Three pieces, all of them bad news from colleges. For the first two, follow the links embedded in the headlines….

Notre Dame students wants racial quotas on, yes, reading assignments. Really. (Dec. 1) Send these racialist scolds to bed without supper.

Get FIREd up to save collegiate free speech (Dec. 5) Campus speech is getting more free, but that means it has gone from horrendous to merely awful.


Note: A shorter version of this next one will fun in the Washington Examiner print edition. This is a longer version.

Whither sportsmanship?

Does anyone teach sportsmanship anymore?

Watching college and professional sports these days, one would assume sportsmanship has gone the way of 8-track tapes. Game after game, replay after replay, we are bombarded with not just bad sportsmanship, but what can only be described as flagrant idiocy, in the nation’s athletic arenas.

The most jaw-dropping recent example came when an Ole Miss football player (not named here because his bid for attention should not be rewarded) cost his team a loss versus rival Mississippi State in this year’s so-called Egg Bowl. After a stirring comeback drive ending in the player’s touchdown with four seconds left to bring the Rebels within a single point of the rival Bulldogs, the player literally mimicked a dog (bulldog, get it?) urinating in the end zone as a sign of mockery.

Naturally, this drew a penalty, forcing his team’s extra point attempt 15 yards further back – from where the kicker missed, resulting in a one-point loss.

Set aside how downright stupid it was to invite a penalty by rubbing a touchdown in an opponent’s face when one’s own team is still losing. In what sports universe, indeed in what moral universe, is it ever acceptable to do something so crass and to so disrespect an opponent (and all the fans)? Amazingly, this was the second time an Ole Miss player had pulled this stunt. Just two years ago, another Rebel player did the same thing to Mississippi State, drawing a penalty then too. It is beyond belief that any Ole Miss coach could have failed, after that display, to emphasize to his team that any similar antics would be cause for immediate dismissal from the program.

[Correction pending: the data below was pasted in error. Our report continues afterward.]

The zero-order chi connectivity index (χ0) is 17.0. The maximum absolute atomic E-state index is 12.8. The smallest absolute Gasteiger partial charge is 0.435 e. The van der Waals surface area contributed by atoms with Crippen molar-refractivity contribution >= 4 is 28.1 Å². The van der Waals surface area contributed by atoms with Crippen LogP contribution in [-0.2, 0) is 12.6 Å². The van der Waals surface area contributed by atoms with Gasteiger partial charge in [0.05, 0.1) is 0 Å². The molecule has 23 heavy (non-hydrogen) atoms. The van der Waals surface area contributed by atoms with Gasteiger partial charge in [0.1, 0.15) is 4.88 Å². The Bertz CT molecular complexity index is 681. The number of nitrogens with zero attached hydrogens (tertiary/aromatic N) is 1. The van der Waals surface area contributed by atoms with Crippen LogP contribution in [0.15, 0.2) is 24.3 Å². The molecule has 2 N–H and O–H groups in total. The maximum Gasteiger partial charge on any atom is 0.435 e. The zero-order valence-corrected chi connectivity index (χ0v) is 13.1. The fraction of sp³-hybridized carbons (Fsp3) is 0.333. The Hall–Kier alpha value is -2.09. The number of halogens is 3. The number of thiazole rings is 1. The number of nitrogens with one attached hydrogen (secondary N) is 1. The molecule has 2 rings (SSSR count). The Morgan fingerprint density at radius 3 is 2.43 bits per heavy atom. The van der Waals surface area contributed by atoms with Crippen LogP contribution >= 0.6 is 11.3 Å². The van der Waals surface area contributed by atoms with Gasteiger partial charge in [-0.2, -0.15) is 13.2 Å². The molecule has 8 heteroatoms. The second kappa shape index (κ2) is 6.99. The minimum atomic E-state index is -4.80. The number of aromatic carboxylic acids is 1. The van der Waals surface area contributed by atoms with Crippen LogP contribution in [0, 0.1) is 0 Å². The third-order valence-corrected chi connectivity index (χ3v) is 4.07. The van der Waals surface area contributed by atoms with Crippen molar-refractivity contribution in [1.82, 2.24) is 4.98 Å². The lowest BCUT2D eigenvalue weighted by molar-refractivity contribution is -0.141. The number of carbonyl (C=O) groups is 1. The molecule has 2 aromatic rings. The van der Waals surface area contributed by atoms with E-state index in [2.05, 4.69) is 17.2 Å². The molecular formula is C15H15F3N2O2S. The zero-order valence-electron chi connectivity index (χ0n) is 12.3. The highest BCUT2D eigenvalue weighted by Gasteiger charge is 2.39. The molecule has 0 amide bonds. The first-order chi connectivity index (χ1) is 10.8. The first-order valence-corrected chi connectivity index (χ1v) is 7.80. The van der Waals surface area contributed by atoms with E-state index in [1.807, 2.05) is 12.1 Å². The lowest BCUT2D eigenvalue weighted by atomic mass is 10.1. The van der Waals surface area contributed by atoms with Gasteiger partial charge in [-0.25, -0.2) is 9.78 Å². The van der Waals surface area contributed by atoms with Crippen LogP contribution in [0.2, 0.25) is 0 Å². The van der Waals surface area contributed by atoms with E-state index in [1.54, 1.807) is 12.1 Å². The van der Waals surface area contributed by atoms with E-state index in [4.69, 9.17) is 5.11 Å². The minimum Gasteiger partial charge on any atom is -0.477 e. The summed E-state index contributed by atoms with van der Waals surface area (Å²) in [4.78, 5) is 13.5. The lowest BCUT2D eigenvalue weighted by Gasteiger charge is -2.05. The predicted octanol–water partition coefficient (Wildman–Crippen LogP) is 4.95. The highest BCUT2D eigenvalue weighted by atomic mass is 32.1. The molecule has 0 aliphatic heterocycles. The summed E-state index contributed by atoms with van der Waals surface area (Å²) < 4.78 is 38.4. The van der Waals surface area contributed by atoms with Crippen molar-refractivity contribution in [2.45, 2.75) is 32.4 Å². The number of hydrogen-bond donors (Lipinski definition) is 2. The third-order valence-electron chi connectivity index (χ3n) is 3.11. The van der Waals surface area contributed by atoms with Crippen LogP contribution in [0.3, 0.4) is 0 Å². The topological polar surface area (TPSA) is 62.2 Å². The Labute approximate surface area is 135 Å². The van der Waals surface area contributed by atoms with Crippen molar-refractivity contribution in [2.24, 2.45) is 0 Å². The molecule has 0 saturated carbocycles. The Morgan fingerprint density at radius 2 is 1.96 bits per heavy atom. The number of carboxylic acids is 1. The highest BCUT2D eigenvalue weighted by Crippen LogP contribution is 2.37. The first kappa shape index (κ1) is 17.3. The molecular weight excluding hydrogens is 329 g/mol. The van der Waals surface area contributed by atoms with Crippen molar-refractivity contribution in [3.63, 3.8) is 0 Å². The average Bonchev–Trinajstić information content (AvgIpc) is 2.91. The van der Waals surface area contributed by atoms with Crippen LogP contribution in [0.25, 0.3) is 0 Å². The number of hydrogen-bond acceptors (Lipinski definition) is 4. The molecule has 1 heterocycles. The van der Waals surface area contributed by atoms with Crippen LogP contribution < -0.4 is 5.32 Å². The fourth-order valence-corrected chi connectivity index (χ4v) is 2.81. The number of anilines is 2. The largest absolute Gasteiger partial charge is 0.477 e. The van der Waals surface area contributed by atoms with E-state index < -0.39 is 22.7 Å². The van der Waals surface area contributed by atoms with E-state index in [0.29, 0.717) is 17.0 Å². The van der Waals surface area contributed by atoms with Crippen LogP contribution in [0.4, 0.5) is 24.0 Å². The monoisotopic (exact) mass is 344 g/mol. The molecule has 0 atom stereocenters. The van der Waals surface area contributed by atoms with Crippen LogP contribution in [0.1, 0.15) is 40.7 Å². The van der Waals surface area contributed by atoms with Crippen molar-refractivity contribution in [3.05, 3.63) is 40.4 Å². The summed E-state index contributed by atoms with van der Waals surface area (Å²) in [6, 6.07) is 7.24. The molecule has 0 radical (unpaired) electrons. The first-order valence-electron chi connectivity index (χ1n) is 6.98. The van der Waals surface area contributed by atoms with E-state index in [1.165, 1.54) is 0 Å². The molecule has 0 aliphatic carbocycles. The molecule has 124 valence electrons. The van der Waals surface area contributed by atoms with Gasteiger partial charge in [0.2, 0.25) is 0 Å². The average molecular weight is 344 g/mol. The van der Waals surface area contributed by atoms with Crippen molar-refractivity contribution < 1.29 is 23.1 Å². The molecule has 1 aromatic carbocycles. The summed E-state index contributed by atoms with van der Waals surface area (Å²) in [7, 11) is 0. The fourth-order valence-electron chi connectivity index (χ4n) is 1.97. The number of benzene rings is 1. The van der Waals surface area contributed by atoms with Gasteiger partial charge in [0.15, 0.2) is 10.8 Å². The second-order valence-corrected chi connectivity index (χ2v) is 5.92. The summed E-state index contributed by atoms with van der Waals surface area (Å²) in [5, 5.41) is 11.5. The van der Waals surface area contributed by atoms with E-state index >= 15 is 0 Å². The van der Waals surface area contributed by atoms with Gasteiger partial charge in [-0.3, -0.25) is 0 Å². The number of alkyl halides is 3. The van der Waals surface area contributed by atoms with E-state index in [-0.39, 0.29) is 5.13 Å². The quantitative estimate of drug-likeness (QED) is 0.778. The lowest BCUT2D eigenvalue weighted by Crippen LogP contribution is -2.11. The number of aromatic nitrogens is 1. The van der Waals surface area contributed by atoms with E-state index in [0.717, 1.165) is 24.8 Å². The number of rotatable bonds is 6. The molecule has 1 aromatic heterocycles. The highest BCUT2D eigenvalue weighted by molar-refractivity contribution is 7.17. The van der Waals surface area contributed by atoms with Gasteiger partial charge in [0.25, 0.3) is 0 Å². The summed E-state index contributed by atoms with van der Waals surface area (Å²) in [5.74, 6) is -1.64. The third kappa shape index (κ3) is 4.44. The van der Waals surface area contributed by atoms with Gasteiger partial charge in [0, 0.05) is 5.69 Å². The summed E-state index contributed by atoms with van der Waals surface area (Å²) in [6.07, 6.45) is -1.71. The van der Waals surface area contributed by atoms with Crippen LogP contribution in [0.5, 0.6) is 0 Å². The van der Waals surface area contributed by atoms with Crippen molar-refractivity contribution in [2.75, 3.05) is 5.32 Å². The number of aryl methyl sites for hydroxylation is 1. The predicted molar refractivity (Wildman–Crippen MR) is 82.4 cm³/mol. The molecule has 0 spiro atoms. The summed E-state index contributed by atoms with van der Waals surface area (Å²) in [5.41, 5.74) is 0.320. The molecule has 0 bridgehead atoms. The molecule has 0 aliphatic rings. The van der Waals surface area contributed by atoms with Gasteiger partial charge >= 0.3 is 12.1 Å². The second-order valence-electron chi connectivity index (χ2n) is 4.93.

Therein lies the main lesson. Once upon a time, coaches at all levels preached discipline and restraint – some to uphold ideals, others just to make winning easier. Today, though, sadly, the “dog pee” incident is only slightly out of character for big-time sports overall. NFL teams seem constitutionally incapable of securing a turnover without the entire defensive squad running to the opposing endzone and posing like superheroes. Baseball players prance down the baseline, mocking the opposing pitcher with their bats, after hitting home runs. And, back to football, post-play cheap shots and punches are commonplace no matter how badly the misbehavior’s inevitable punishment harms the team’s chances of winning.

Whatever happened to coaches (and parents) at every level “reading the riot act” to players who acted out – especially in ways that hurt the team? Why aren’t coaches, especially in amateur sports, kicking players off teams when they act like hooligans? When did it become a sign of supposed manhood to “woof” at opponents or to dance around in pre-choreographed routines after the slightest on-field accomplishments?

Bart Starr won five NFL titles in seven years without mocking his opponents. Bill Russell won 11 NBA crowns without acting like a ruffian. These were real men, and they were champions. And they didn’t advertise their base-impulse incontinence for all the world to see.



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